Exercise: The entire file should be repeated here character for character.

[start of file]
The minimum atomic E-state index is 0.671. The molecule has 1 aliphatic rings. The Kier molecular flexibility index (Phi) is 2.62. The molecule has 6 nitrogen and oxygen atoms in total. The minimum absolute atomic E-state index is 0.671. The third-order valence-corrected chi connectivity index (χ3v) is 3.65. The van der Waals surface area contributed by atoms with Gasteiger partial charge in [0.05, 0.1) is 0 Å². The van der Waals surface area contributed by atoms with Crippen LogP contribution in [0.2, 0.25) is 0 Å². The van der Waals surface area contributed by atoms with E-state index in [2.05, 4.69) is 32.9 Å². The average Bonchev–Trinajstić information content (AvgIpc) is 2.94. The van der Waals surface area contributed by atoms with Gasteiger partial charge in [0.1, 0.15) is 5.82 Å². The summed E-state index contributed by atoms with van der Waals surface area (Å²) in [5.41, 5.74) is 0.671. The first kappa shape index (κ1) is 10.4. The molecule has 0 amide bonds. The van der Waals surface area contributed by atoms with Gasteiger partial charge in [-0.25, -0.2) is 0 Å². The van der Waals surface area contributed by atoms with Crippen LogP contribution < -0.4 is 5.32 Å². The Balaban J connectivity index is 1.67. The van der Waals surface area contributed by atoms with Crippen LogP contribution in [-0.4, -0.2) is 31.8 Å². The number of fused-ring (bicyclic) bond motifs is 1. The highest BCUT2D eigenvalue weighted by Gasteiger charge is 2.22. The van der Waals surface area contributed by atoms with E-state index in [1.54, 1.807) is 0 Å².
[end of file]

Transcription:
The minimum atomic E-state index is 0.671. The molecule has 1 aliphatic rings. The Kier molecular flexibility index (Phi) is 2.62. The molecule has 6 nitrogen and oxygen atoms in total. The minimum absolute atomic E-state index is 0.671. The third-order valence-corrected chi connectivity index (χ3v) is 3.65. The van der Waals surface area contributed by atoms with Gasteiger partial charge in [0.05, 0.1) is 0 Å². The van der Waals surface area contributed by atoms with Crippen LogP contribution in [0.2, 0.25) is 0 Å². The van der Waals surface area contributed by atoms with E-state index in [2.05, 4.69) is 32.9 Å². The average Bonchev–Trinajstić information content (AvgIpc) is 2.94. The van der Waals surface area contributed by atoms with Gasteiger partial charge in [0.1, 0.15) is 5.82 Å². The summed E-state index contributed by atoms with van der Waals surface area (Å²) in [5.41, 5.74) is 0.671. The first kappa shape index (κ1) is 10.4. The molecule has 0 amide bonds. The van der Waals surface area contributed by atoms with Gasteiger partial charge in [-0.25, -0.2) is 0 Å². The van der Waals surface area contributed by atoms with Crippen LogP contribution < -0.4 is 5.32 Å². The Balaban J connectivity index is 1.67. The van der Waals surface area contributed by atoms with Crippen LogP contribution in [-0.4, -0.2) is 31.8 Å². The number of fused-ring (bicyclic) bond motifs is 1. The highest BCUT2D eigenvalue weighted by Gasteiger charge is 2.22. The van der Waals surface area contributed by atoms with E-state index in [1.54, 1.807) is 0 Å².